Hiking the Sunshine Coast Trail, hut to hut

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      This year’s record-breaking stretch of dry weather raises an interesting question: can there ever be enough sunshine? Not if you live on or near a place called the Sunshine Coast, especially when enjoying the outdoors tops your list of needs. Eventually, all good things come to an end. While the blessings of autumn last, make plans to explore one of the Lower Mainland’s most ambitious undertakings, the 180-kilometre Sunshine Coast Trail.

      In late September, the Georgia Straight journeyed to Powell River to assess the latest improvements to this community-inspired initiative. Decades in the making, the Sunshine Coast Trail, or SCT, sprang from a desire to protect some of the last remaining stands of old-growth forest on the Malaspina Peninsula around the northern terminus of Highway 101. Because of intensive logging over the past century, as little as two percent of the original forest remains intact. That scary statistic inspired a handful of outdoors lovers to band together in 1992 to form the Powell River Parks and Wilderness Society, its purpose being to set aside protected areas connected by corridors across private property and Crown Lands.

      Chief among those concerned with the vanishing natural resource was school teacher Eagle Walz. The Straight met up with Walz to explore a newly built section of the SCT that runs through Haywire Bay Regional Park beside Powell Lake. “The trick when we began 20 years ago was to find mossy, overgrown logging roads and use them as trails. The old guys knew what they were doing and chose the best routes,” he explained.

      Bit by bit, the SCT began to take shape, first as simply a rough hiking trail, then fitted with a series of campsites, and, more recently, a network of nine shelters. “The huts have certainly boosted our trail into prominence, particularly among the young families who are attracted to the Upper Sunshine Coast mainly for three reasons: easy access to nature, affordability [house prices are a fraction of the cost in Vancouver], and, once you’re here, this place just grabs you.”

      Hut is perhaps too diminutive a term for what Walz and friends have built. Thanks to a $1.6-million grant from the Island Coastal Economic Trust, the finishing touches were just being applied to the crown jewel atop Mount Troubridge: a two-storey, fully winterized cabin with room for eight hikers. “We want this to be the last trail left in the world that’s a hiking trail after mechanized modes of transport have subsumed all the rest of the trails. This is an exclusive hiking trail; we built it that way so there’s nothing to attract the gorillas [four-by-fours] who draw the bike crowd, followed by ATVs. There’s got to be room for all of us.” Walz’s advice to anyone other than hikers: “Build your own trail.”

      No person is more appreciative of hiking trails than ultrarunner Ean Jackson. When reached by phone in North Vancouver, Jackson, chair of a grassroots sports association called Club Fat Ass, told the Straight that he first discovered the SCT nine years ago and has returned annually with family and friends. “The second time I visited, I ran the whole thing in 48 hours, a crazy gong show. Each section has its own sense of wonderful beauty. I especially like the northern section around Sarah Point, where you’re surrounded by mossy tunnels. And it’s a completely different world at altitude, looking down at Saltery Bay and Earls Cove on Jervis Inlet from Mount Troubridge.”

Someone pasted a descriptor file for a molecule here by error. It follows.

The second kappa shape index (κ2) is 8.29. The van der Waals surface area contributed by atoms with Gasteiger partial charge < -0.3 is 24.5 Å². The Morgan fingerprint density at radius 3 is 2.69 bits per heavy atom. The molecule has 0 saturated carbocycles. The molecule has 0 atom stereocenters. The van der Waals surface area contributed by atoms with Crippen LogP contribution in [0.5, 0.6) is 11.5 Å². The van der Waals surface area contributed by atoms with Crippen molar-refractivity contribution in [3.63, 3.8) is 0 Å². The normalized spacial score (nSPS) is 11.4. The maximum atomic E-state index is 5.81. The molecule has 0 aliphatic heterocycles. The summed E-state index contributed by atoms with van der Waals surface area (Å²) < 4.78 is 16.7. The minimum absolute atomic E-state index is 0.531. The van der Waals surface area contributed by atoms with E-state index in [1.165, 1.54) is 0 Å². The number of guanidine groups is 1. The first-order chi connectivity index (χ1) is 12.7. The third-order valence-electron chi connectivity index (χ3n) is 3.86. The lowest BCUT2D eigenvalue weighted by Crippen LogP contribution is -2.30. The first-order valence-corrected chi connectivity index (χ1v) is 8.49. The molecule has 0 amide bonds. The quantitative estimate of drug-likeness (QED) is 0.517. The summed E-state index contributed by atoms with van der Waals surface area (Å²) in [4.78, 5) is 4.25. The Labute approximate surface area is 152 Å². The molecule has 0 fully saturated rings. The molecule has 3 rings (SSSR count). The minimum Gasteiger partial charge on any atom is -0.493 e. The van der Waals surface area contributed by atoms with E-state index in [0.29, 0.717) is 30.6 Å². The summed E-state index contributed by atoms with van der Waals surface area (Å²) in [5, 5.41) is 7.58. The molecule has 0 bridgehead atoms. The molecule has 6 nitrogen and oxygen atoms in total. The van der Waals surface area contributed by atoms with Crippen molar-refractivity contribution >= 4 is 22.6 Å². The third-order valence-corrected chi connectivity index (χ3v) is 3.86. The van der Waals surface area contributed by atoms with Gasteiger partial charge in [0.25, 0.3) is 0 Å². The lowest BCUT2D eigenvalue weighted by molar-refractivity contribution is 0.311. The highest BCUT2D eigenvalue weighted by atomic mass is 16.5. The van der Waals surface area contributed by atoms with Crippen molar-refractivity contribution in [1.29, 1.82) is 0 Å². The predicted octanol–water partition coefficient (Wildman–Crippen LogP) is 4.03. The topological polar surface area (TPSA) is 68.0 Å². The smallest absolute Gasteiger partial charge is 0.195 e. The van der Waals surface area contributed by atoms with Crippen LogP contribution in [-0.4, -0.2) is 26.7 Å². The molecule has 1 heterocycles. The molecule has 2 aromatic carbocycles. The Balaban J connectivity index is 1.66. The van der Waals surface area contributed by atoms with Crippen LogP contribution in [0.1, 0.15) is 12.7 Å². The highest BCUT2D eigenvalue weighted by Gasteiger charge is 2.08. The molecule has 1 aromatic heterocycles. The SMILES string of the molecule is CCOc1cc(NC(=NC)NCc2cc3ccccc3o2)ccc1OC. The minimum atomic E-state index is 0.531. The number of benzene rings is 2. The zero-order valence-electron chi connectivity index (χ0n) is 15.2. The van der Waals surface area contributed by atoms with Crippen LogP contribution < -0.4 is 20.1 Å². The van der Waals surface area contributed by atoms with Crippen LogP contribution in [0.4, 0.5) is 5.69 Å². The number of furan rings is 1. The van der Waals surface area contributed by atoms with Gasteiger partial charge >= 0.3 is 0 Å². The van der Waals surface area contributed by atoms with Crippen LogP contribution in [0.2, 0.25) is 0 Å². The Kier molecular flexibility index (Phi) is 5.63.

Most of those drawn to explore the SCT won’t attempt to match Jackson’s feat. Here’s a modest suggestion: over the course of a visit, try on a bite-sized portion reached via one or more of 10 main trail-access points. A particularly picturesque section leads beside Jervis Inlet between the B.C. Ferries slip at Saltery Bay to the trail’s original hut at aptly named Fairview Bay, a three-hour ramble with a full pack, less if travelling light. (One of the beauties of a hut system is not having to bring a tent.)

      “Cabins have been Eagle’s vision from the beginning. He’s always maintained that hut-to-hut routes are the cat’s ass for Europeans,” enthused Jackson, a fact confirmed by Walz, who cited a group that had just visited from the Netherlands.

      Along the way, fall colours brighten the well-marked trail as it leads through various stands of forest, from deeply grooved Douglas firs to smooth-skinned arbutus in shades ranging from creamy flesh to purple-swirled auburn. Sword ferns carpet the understory while dozens of varieties of lichen speckle boulders like a painter’s palette. Rather than sleep in the loft at Fairview Bay’s cheekily labelled “chateau”, a strategically placed wooden pallet above the tide line offers a bed frame for stargazers (or observers of this weekend’s [October 20 and 21] Orionids meteor shower) on a fall night after the last rays of sun have faded. Heavenly.

      ACCESS: Powell River sits 177 kilometres north of Vancouver on Highway 101 via ferries between Horseshoe Bay and Langdale, and between Earls Cove and Saltery Bay. Allow five hours. For information on sailing times, fares, and reservations, contact B.C. Ferries: 1-888-223-3779; www.bcferries.com/. Details on the Sunshine Coast Trail are posted at www.sunshinecoast-trail.com/. For information on Powell River, visit www.discoverpowellriver.com/. Guidebooks include Walz’s The Sunshine Coast Trail (End of the Road Press, third edition) as well as the newly published Sunshine Coast Trail map. For listings of free outings with Club Fat Ass, visit www.clubfatass.com/.

      Comments

      1 Comments

      Jacob Ketler

      Oct 19, 2012 at 5:27pm

      Thanks to Eagle as always and thanks for the great write up Jack! Drop by next time you're up my way!

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